When io_index is KQEMU_IO_MEM_UNASSIGNED, it means the physical memory range corresponds to a device I/O region. When a memory access is done to it, KQEMU_EXEC returns with cpu_state.retval set to KQEMU_RET_SOFTMMU.


Input parameter: int nb_pages

Notify the VM that nb_pages RAM pages were modified. The corresponding RAM page addresses are written by the client in the init_state.modified_ram_pages array given with the KQEMU_INIT ioctl.

Note: This ioctl does currently nothing, but the clients must use it for later compatibility.


Input/Output parameter: struct kqemu_cpu_state cpu_state

Structure definitions:

 struct kqemu_segment_cache {
     uint16_t selector;
     uint16_t padding1;
     uint32_t flags;
     uint64_t base;
     uint32_t limit;
     uint32_t padding2;
 struct kqemu_cpu_state {
     uint64_t regs[16];
     uint64_t eip;
     uint64_t eflags;
     struct kqemu_segment_cache segs[6]; /* selector values */
     struct kqemu_segment_cache ldt;
     struct kqemu_segment_cache tr;
     struct kqemu_segment_cache gdt; /* only base and limit are used */
     struct kqemu_segment_cache idt; /* only base and limit are used */
     uint64_t cr0;
     uint64_t cr2;
     uint64_t cr3;
     uint64_t cr4;
     uint64_t a20_mask;
     /* sysenter registers */
     uint64_t sysenter_cs;
     uint64_t sysenter_esp;
     uint64_t sysenter_eip;
     uint64_t efer;
     uint64_t star;
     uint64_t lstar;
     uint64_t cstar;
     uint64_t fmask;
     uint64_t kernelgsbase;
     uint64_t tsc_offset;
     uint64_t dr0;
     uint64_t dr1;
     uint64_t dr2;
     uint64_t dr3;
     uint64_t dr6;
     uint64_t dr7;
     uint8_t cpl;
     uint8_t user_only;
     uint16_t padding1;
     uint32_t error_code; /* error_code when exiting with an exception */
     uint64_t next_eip; /* next eip value when exiting with an interrupt */
     uint32_t nb_pages_to_flush;
     int32_t retval;
     uint32_t nb_ram_pages_to_update; 
     uint32_t nb_modified_ram_pages;

Execute x86 instructions in the VM context. The full x86 CPU state is defined in this structure. It contains in particular the value of the 8 (or 16 for x86_64) general purpose registers, the contents of the segment caches, the RIP and EFLAGS values, etc...

If cpu_state.user_only is 1, a user only emulation is done. cpu_state.cpl must be 3 in that case.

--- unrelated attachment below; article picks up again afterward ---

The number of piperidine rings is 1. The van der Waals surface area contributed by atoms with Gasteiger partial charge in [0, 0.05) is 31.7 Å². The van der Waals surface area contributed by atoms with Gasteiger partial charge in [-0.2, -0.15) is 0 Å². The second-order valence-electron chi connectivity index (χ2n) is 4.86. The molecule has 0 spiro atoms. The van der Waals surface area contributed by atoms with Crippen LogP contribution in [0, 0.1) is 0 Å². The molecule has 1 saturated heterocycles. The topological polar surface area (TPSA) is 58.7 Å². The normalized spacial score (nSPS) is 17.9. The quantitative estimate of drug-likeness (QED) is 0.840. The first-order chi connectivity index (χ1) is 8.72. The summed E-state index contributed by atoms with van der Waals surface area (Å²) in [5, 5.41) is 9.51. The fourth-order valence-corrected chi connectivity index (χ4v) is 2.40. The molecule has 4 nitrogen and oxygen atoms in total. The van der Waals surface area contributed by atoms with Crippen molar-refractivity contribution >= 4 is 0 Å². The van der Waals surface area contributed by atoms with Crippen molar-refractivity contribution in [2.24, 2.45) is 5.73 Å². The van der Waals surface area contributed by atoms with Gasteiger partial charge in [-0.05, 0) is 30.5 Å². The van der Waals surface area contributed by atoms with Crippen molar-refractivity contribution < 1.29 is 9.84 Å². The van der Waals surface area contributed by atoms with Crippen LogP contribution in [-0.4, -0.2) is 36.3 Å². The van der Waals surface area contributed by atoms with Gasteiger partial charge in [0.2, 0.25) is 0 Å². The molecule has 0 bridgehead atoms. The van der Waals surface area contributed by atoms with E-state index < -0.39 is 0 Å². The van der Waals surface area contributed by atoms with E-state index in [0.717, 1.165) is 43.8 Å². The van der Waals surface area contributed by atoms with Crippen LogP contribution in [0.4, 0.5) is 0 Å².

KQEMU_EXEC does the following:

  1. Update the internal dirty state of the cpu_state.nb_ram_pages_to_update RAM pages from the array init_params.ram_pages_to_update. If cpu_state.nb_ram_pages_to_update has the value KQEMU_RAM_PAGES_UPDATE_ALL, it means that all the RAM pages may have been dirtied. The array init_params.ram_pages_to_update is ignored in that case.
  2. Update the internal KQEMU state by taking into account that the cpu_state.nb_modified_ram_pages RAM pages from the array init_params.modified_ram_pages where modified by the client.
  3. Flush virtual CPU TLBs corresponding to the virtual address from the array init_params.pages_to_flush of length cpu_state.nb_pages_to_flush. If cpu_state.nb_pages_to_flush is KQEMU_FLUSH_ALL, all the TLBs are flushed. The array init_params.pages_to_flush is ignored in that case.
  4. Load the virtual CPU state from cpu_state.
  5. Execute some code in the VM context.
  6. Save the virtual CPU state into cpu_state.
  7. Indicate the reason for which the execution was stopped in cpu_state.retval.
  8. Update cpu_state.nb_pages_to_flush and init_params.pages_to_flush to notify the client that some virtual CPU TLBs were flushed. The client can use this notification to synchronize its own virtual TLBs with KQEMU.
  9. Set cpu_state.nb_ram_pages_to_update to 1 if some RAM dirty bytes were transitionned from dirty (0xff) to a non dirty value. Otherwise, cpu_state.nb_ram_pages_to_update is set to 0.
  10. Update cpu_state.nb_modified_ram_pages and init_params.modified_ram_pages to notify the client that some RAM pages were modified.

cpu_state.retval indicate the reason why the execution was stopped:


   The virtual CPU raised an exception and KQEMU cannot handle it. The exception number n is stored in the 8 low order bits. The field cpu_state.error_code contains the exception error code if it is needed. It should be noted that in user only emulation, KQEMU handles no exceptions by itself. 


   (user only emulation) The virtual CPU generated a software interrupt (INT instruction for example). The exception number n is stored in the 8 low order bits. The field cpu_state.next_eip contains value of RIP after the instruction raising the interrupt. cpu_state.eip contains the value of RIP at the intruction raising the interrupt. 


   The virtual CPU could not handle the current instruction. This is not a fatal error. Usually the client just needs to interpret it. It can happen because of the following reasons:
       * memory access to an unassigned address or unknown device type ;
       * an instruction cannot be accurately executed by KQEMU (e.g. SYSENTER, HLT, ...) ;
       * more than KQEMU_MAX_MODIFIED_RAM_PAGES were modified ;
       * some unsupported bits were modified in CR0 or CR4 ;
       * GDT.base or LDT.base are not a multiple of 8 ;
       * the GDT or LDT tables were modified while CPL = 3 ;